Fight Winter Allergies With Papaya and Pineapple
Just when you thought you were safe for the winter, your allergies strike. Often your furnace or heating system is to blame for releasing particles of dust, mold, pollen, and other allergens that become trapped throughout the year.
The latest research indicates that papaya and pineapples are a natural way to manage allergies and allergy-related inflammation.
"Both fruits are high in enzymes which will help [you] digest foods...and can also help mop up allergens that are in the blood stream," says Carolyn Dean MD ND, a member of the medical advisory board of the Nutritional Magnesium Association and author of more 30 books on holistic health and wellness topics.
"Papaya contains the enzyme papain and pineapples contain bromelain," Dean explains. "They are the only natural sources of these powerful digestive enzymes. But not only can these enzymes aid digestion—they have also been found to aid sinus-related issues."
For instance, the National Institute of Health (NIH) reveals that bromelain also prompts the body to produce chemicals that can reduce sinus inflammation. Papain works in a similar fashion, creating enzymes that break down proteins and treat swelling. While each fruit has its own unique benefits, many researchers believe that combining the two enzymes together will have the biggest impact.
Using This Alternative Treatment for Best Results
Although most people will tolerate both fruits well, Dean says that in rare cases, someone can have an allergy to papaya and eating too much pineapple can cause tiny blisters on the tongue from too much acidity. For best results, she recommends alternating papaya and pineapple every other day, "so as not to eat too much fruit and to not cause potential allerg[ies] to either."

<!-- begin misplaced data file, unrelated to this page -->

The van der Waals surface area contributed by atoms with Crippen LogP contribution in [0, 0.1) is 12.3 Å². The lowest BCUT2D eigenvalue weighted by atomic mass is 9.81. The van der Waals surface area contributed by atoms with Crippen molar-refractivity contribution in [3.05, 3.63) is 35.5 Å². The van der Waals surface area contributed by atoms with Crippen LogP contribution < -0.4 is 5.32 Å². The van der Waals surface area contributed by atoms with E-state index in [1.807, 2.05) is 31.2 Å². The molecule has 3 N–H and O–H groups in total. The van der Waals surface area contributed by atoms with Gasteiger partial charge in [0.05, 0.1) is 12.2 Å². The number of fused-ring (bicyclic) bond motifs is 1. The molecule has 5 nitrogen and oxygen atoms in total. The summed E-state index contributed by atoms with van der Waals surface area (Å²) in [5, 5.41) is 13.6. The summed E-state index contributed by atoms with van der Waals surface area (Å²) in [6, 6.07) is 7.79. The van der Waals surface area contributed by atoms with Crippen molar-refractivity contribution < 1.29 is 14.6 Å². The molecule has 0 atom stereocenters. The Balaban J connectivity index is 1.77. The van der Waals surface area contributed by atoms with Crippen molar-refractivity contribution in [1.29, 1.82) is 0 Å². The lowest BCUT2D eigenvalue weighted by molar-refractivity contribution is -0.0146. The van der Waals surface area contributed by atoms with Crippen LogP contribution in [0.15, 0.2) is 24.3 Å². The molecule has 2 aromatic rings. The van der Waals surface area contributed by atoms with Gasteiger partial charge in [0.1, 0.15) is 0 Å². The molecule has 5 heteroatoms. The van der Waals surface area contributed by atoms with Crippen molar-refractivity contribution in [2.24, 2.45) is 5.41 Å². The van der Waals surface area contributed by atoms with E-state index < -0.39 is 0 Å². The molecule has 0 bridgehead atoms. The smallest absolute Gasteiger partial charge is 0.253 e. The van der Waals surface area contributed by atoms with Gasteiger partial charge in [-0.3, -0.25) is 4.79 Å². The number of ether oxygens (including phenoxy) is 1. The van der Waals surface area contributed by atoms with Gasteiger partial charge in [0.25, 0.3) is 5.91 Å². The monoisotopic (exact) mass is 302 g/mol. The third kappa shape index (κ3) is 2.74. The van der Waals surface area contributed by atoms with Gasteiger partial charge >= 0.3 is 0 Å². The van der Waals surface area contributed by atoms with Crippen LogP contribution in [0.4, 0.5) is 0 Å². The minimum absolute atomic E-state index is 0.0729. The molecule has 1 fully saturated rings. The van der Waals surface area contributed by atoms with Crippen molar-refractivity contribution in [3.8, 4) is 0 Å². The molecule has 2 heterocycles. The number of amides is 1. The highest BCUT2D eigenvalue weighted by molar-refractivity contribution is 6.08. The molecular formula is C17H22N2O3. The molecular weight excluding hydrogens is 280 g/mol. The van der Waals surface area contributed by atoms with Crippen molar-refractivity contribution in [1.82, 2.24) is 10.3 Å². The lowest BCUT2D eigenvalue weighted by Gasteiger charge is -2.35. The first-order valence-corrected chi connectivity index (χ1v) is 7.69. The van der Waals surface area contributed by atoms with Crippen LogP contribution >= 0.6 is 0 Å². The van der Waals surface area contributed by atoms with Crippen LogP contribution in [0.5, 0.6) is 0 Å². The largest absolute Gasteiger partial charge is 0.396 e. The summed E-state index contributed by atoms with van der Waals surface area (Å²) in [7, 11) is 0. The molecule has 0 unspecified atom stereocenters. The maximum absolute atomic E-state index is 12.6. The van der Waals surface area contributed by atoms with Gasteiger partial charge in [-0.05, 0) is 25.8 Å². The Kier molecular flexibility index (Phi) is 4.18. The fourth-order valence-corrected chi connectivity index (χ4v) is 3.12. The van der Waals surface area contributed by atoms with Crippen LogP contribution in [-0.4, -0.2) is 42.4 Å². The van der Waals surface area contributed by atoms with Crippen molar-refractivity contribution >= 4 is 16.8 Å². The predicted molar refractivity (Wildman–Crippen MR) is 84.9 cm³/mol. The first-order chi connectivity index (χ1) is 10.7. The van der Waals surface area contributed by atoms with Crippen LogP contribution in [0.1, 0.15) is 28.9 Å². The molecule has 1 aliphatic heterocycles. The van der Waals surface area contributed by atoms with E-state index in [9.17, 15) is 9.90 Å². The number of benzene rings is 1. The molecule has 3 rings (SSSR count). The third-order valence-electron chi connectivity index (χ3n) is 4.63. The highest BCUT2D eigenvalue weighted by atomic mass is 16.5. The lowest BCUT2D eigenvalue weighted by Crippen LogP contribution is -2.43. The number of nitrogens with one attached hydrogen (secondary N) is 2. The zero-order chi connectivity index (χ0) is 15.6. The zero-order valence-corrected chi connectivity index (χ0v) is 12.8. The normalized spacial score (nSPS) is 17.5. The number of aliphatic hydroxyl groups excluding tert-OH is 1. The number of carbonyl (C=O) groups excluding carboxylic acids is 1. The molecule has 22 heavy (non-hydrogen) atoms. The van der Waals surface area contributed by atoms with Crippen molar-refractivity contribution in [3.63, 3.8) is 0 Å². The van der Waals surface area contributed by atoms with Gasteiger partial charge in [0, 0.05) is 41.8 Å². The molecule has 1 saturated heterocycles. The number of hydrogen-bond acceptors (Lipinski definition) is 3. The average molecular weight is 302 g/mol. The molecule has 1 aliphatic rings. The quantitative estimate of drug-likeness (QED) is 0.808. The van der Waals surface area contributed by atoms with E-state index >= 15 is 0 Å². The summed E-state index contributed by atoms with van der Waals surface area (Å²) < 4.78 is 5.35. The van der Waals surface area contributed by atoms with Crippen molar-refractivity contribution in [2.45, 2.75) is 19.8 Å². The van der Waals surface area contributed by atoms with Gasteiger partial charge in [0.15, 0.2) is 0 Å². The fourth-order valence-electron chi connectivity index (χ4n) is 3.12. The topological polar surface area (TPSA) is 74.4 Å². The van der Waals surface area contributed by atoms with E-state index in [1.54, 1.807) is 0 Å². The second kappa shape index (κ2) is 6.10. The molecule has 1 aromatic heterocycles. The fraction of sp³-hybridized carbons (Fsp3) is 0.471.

She says it's also important to continue using your allergy medication as directed. However, the good news is that you may be able to wean off most traditional treatments as your symptoms improve over time.
You can buy payapas and pineapples in most grocery stores year-round. Or opt for papaya enzymes, which are sold in many health food stores.
Other Natural Allergy Treatments
Dean points out that there are other foods that also fight inflammation and help keep symptoms at bay. Foods with magnesium are great for reducing allergies because the mineral is a natural antihistamine.
"Anti-inflammatory foods are often found among produce, where more color means a higher vitamin content," she points out. Many other fruits are also quite beneficial. A number of recent studies, including well-known findings published in the Thorax journal in 2007, looked at the health and eating choices of children in the Greek island of Crete reinforcing the health benefits of eating a diet rich in fruits and vegetables.
Eat Away Your Symptoms
Some of Dean's top food picks for allergy relief include:
- Purple grapes
- Red pears
- Deep green leafy vegetables
Dean also stressed that with allergies, what you don't eat can be as important as what you do.
"When the immune system is weakened by junk food, sugar, wheat, and dairy, it's more susceptible to yeast overgrowth and nasal membrane irritation that can allow inhaled allergens to be absorbed into the blood stream and food allergens to be absorbed through a leaky gut," she points out. Therefore, if your allergies are holding you back from enjoying your favorite winter activities, it may be worth taking a close look at your diet and determining what to add, and what to cut to help you feel your best.
Chatzi, Leda. "Protective effect of fruits, vegetables and the Mediterranean diet on asthma and allergies among children in Crete." Thorax 62 8 (2007):677-678. Web. 8 Oct. 2012.
CookingLight.com. "In Season: Pineapple." N.d. Web. 3 Oct. 2012.
Dean, Carolyn, MD ND, Medical Advisory Board of the Nutritional Magnesium Association. Email interview 6 Oct. 2012.
Healthy.Happy.Life. "Papaya and Pineapple for Winter Allergies." Posted by Kathy on 1/13/2011. Web. 2 Oct. 2012.
Medline Plus. National Institutes of Health (NIH). "Bromelain." 6 July 2011. Web. 8 Oct. 2012.
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